Blockchain's role in healthcare has generated a lot of buzz, but its development costs have mostly kept it in the realm of bigger firms.
Now Kadena, a spinoff from JPMorgan, is aiming to change that by giving small and medium-sized businesses an on-ramp to the technology.
The startup announced Wednesday morning that it would be moving its blockchain development platform to Amazon Web Services. It hopes that this accessibility can eliminate or reduce the upfront costs of setting up blockchain nodes.
"There's a lot of organizations that want to use blockchain technology but don't necessarily have a very large footprint. So we want to make sure that that end of the market—the smaller end of the market—is able to do that in a frictionless kind of way," said Ben Jessel, Kadena's head of growth, in an interview with FierceHealthcare.
Jessel said companies would be able to set up a rudimentary blockchain using Kadena's platform in three clicks. The platform also offers a free trial option so that firms can demo potential use cases before paying for the service.
That's a crucial factor for healthcare, which is still hammering out viable use cases. Blockchain has piqued the interest of many healthcare startups that still aren't quite sure how to incorporate it into their business models.
"Everyone wants to experiment before they buy, so this kind of does give them an opportunity to really have a sandbox to do a number of proof-of-concepts," he said.
One healthcare firm already demonstrating use cases through Kadena is Rymedi, which thus far has been focused on deploying hepatitis C vaccines in Mongolia. It uses blockchain technology to govern its patient management system, and Kadena will become its gateway into the U.S.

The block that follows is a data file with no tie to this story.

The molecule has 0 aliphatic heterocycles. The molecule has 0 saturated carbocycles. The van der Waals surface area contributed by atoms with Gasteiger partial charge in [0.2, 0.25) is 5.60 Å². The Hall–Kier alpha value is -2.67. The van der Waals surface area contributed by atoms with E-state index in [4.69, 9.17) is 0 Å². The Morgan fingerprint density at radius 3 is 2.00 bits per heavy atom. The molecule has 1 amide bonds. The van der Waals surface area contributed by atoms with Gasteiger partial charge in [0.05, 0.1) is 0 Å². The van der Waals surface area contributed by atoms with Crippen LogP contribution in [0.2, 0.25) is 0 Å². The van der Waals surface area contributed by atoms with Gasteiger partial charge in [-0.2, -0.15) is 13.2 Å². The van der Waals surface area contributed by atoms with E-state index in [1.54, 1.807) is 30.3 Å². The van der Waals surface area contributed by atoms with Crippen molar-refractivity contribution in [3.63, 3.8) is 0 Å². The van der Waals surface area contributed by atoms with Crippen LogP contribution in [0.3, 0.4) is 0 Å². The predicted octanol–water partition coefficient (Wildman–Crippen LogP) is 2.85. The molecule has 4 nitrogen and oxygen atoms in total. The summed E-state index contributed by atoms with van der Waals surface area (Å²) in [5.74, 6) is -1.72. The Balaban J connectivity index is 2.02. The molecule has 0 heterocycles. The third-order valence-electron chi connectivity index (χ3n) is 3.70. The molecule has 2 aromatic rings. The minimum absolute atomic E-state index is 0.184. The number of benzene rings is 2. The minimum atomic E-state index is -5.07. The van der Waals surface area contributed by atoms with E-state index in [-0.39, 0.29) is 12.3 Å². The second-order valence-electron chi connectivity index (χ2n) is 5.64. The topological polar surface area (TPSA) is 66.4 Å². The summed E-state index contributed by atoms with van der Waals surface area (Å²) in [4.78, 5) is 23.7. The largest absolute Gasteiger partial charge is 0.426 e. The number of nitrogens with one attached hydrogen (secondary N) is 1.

That's the kind of democratized opportunity brought by accessibility on AWS, which is ubiquitous and easy to use. Previous blockchain use cases in healthcare have been the combined effort of industry titans, such as the Synaptic Health Alliance, which has been hard at work creating a "golden record" for provider contact data. That project has input from Humana, UnitedHealthcare, Optum, Quest Diagnostics, Aetna, Ascension and Multiplan, and has been in progress for almost a year.
"Kadena’s enterprise blockchain can securely update the data in smart contracts on chain. In contrast, you’re seeing other blockchains such as Ethereum needing to hard fork for upgrades, which is not attractive to enterprises because of the associated disruption and risk," wrote Vivienne Chen, Kadena's media, communications and PR manager, in an email to FierceHealthcare.
Despite Kadena's origins at JPMorgan, this partnership is not a direct manifestation of Amazon and JPMorgan Chase's much-scrutinized plans. Kadena said it still has lots of association with JPMorgan, but its new home on AWS is more a factor of technical feasibility, the company said.
"I would say it's more of a megatrend. It really is about Amazon providing a portfolio of different technologies increasingly around things like blockchain and banking as a service," Jessel said.